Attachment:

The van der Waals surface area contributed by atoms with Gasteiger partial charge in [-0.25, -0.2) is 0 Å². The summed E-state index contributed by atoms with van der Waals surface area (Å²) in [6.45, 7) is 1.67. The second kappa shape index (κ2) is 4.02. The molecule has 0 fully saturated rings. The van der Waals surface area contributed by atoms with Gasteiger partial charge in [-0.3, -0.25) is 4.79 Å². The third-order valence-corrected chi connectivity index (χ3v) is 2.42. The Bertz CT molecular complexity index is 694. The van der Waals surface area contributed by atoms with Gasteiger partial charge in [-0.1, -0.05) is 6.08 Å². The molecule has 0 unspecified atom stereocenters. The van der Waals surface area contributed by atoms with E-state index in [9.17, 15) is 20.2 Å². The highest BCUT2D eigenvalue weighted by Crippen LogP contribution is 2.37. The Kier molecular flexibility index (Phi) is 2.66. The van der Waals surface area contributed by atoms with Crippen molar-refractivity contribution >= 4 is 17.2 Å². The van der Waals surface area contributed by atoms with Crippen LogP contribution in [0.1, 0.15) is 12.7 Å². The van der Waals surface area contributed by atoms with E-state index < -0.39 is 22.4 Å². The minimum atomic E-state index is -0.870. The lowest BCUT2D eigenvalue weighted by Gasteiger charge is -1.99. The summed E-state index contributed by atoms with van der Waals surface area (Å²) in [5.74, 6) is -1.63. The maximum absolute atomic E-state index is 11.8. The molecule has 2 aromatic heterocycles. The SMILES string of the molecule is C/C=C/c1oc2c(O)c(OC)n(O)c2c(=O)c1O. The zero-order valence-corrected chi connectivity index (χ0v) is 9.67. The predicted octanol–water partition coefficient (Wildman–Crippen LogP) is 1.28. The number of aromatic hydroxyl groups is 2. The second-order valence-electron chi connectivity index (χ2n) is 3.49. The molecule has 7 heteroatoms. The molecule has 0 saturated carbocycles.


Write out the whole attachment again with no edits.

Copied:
The van der Waals surface area contributed by atoms with Gasteiger partial charge in [-0.25, -0.2) is 0 Å². The summed E-state index contributed by atoms with van der Waals surface area (Å²) in [6.45, 7) is 1.67. The second kappa shape index (κ2) is 4.02. The molecule has 0 fully saturated rings. The van der Waals surface area contributed by atoms with Gasteiger partial charge in [-0.3, -0.25) is 4.79 Å². The third-order valence-corrected chi connectivity index (χ3v) is 2.42. The Bertz CT molecular complexity index is 694. The van der Waals surface area contributed by atoms with Gasteiger partial charge in [-0.1, -0.05) is 6.08 Å². The molecule has 0 unspecified atom stereocenters. The van der Waals surface area contributed by atoms with E-state index in [9.17, 15) is 20.2 Å². The highest BCUT2D eigenvalue weighted by Crippen LogP contribution is 2.37. The Kier molecular flexibility index (Phi) is 2.66. The van der Waals surface area contributed by atoms with Crippen molar-refractivity contribution >= 4 is 17.2 Å². The van der Waals surface area contributed by atoms with Crippen LogP contribution in [0.1, 0.15) is 12.7 Å². The van der Waals surface area contributed by atoms with E-state index < -0.39 is 22.4 Å². The minimum atomic E-state index is -0.870. The lowest BCUT2D eigenvalue weighted by Gasteiger charge is -1.99. The summed E-state index contributed by atoms with van der Waals surface area (Å²) in [5.74, 6) is -1.63. The maximum absolute atomic E-state index is 11.8. The molecule has 2 aromatic heterocycles. The SMILES string of the molecule is C/C=C/c1oc2c(O)c(OC)n(O)c2c(=O)c1O. The zero-order valence-corrected chi connectivity index (χ0v) is 9.67. The predicted octanol–water partition coefficient (Wildman–Crippen LogP) is 1.28. The number of aromatic hydroxyl groups is 2. The second-order valence-electron chi connectivity index (χ2n) is 3.49. The molecule has 7 heteroatoms. The molecule has 0 saturated carbocycles.